As part of its efforts to get the United States’ Professional and Amateur Sports Protection Act (PASPA) revoked, the American Gaming Association trade group has announced that some 97% of all domestic wagers on this weekend’s Super Bowl LII are likely to be placed illegally.
Introduced in 1992, PASPA instituted a nationwide ban on all sportsbetting in the United States with the notable exceptions of venues located in Oregon, Delaware, Montana and Nevada. New Jersey had been given the chance to become the fifth member of this exclusive club but was unable to pass legislation within the required window of opportunity and has since launched the Christie v NCAA federal lawsuit in an effort to change this current state of affairs.
The American Gaming Association stated that it recently conducted an investigation that indicated around $4.76 billion is set to be bet domestically on Sunday’s contest between the Philadelphia Eagles and New England Patriots but that only about $138.5 million of this will be wagered through venues in Nevada, which is the only state to offer full-scale sportsbetting.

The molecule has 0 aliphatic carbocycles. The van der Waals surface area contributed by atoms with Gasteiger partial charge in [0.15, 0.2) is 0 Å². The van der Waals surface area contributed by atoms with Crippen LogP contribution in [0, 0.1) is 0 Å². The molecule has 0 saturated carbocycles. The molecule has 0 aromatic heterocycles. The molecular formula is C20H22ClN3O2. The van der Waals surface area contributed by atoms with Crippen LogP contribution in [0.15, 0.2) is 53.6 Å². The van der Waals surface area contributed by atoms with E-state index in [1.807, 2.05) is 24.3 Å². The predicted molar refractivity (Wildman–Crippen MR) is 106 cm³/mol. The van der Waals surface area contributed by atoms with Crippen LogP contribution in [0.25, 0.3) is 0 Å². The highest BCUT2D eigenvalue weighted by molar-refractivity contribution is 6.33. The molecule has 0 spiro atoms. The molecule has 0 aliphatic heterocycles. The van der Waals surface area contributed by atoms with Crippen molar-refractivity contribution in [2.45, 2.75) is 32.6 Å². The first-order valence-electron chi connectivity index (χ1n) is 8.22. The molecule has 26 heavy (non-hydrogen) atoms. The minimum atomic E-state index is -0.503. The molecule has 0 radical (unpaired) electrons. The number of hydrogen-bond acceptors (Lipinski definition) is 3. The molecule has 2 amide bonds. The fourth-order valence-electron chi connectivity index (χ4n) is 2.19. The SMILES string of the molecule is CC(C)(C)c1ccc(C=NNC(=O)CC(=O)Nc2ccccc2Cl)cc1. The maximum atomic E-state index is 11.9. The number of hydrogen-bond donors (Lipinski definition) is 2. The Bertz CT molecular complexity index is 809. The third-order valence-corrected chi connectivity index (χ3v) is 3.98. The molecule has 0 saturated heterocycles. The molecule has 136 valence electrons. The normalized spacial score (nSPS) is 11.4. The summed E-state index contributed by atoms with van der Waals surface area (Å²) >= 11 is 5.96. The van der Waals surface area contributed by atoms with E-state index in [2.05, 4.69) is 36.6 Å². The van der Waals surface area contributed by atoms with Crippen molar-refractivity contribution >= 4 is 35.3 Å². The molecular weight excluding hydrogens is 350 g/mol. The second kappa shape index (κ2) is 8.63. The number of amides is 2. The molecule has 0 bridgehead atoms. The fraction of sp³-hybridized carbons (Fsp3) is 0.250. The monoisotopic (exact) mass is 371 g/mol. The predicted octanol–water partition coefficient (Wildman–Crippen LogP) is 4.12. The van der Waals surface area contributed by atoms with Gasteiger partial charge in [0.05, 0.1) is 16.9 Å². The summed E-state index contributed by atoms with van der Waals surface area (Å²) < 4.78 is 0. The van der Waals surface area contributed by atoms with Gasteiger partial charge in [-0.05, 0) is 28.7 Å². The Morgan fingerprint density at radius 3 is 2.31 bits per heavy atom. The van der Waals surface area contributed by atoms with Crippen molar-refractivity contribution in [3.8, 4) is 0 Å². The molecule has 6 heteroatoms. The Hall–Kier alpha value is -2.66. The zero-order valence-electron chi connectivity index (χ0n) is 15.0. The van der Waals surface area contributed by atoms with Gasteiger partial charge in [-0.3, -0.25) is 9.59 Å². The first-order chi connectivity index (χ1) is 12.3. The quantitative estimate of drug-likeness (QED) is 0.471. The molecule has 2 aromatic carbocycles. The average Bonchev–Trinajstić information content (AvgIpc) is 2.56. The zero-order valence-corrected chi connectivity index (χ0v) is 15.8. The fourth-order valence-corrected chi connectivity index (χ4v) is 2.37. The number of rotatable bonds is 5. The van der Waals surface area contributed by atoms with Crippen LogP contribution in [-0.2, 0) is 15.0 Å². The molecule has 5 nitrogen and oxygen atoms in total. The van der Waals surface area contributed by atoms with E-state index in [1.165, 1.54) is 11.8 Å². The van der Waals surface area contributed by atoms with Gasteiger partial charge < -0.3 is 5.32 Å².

“Thanks to the failed federal ban on sportsbetting, Americans are sending billions of their hard-earned dollars to corner bookies, shady offshore operators and other criminal enterprises,” read a statement from Geoff Freeman, President and Chief Executive Officer for the American Gaming Association. “The big question we’re asking; is 2018 finally the year when governments, sporting bodies and the gaming industry work together to put the illegal sportsbetting market out of business.”
In arriving at its estimate, the American Gaming Association declared that it had taken the $80 billion the 1999 National Gambling Impact Study Commission’s final report had conservatively estimated had been wagered before applying modern-day inflation and gross domestic product growth figures. The group explained that it had moreover factored in the proportion of cash that had been bet on past Super Bowls via Nevada sportsbooks and applied this figure on a nationwide basis.